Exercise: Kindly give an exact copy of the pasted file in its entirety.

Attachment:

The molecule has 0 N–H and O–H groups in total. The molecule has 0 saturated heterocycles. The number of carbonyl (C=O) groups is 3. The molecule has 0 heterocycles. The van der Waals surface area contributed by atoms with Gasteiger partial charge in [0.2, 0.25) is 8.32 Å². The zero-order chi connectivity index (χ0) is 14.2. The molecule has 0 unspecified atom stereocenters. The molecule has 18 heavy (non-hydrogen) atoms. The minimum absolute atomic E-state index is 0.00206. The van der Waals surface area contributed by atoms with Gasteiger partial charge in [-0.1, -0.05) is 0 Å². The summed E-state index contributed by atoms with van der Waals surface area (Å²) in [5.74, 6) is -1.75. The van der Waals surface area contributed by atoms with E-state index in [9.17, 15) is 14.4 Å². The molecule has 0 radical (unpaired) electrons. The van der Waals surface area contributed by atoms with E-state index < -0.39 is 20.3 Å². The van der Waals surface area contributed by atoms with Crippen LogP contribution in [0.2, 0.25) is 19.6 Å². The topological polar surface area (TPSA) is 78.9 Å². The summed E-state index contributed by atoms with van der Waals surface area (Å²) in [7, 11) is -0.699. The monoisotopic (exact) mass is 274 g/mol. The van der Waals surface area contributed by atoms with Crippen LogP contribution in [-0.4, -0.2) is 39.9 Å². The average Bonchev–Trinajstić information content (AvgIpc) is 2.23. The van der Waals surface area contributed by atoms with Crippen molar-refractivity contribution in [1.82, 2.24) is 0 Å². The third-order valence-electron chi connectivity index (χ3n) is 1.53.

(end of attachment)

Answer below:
The molecule has 0 N–H and O–H groups in total. The molecule has 0 saturated heterocycles. The number of carbonyl (C=O) groups is 3. The molecule has 0 heterocycles. The van der Waals surface area contributed by atoms with Gasteiger partial charge in [0.2, 0.25) is 8.32 Å². The zero-order chi connectivity index (χ0) is 14.2. The molecule has 0 unspecified atom stereocenters. The molecule has 18 heavy (non-hydrogen) atoms. The minimum absolute atomic E-state index is 0.00206. The van der Waals surface area contributed by atoms with Gasteiger partial charge in [-0.1, -0.05) is 0 Å². The summed E-state index contributed by atoms with van der Waals surface area (Å²) in [5.74, 6) is -1.75. The van der Waals surface area contributed by atoms with E-state index in [9.17, 15) is 14.4 Å². The molecule has 0 radical (unpaired) electrons. The van der Waals surface area contributed by atoms with E-state index < -0.39 is 20.3 Å². The van der Waals surface area contributed by atoms with Crippen LogP contribution in [0.2, 0.25) is 19.6 Å². The topological polar surface area (TPSA) is 78.9 Å². The summed E-state index contributed by atoms with van der Waals surface area (Å²) in [7, 11) is -0.699. The monoisotopic (exact) mass is 274 g/mol. The van der Waals surface area contributed by atoms with Crippen LogP contribution in [-0.4, -0.2) is 39.9 Å². The average Bonchev–Trinajstić information content (AvgIpc) is 2.23. The van der Waals surface area contributed by atoms with Crippen molar-refractivity contribution in [1.82, 2.24) is 0 Å². The third-order valence-electron chi connectivity index (χ3n) is 1.53.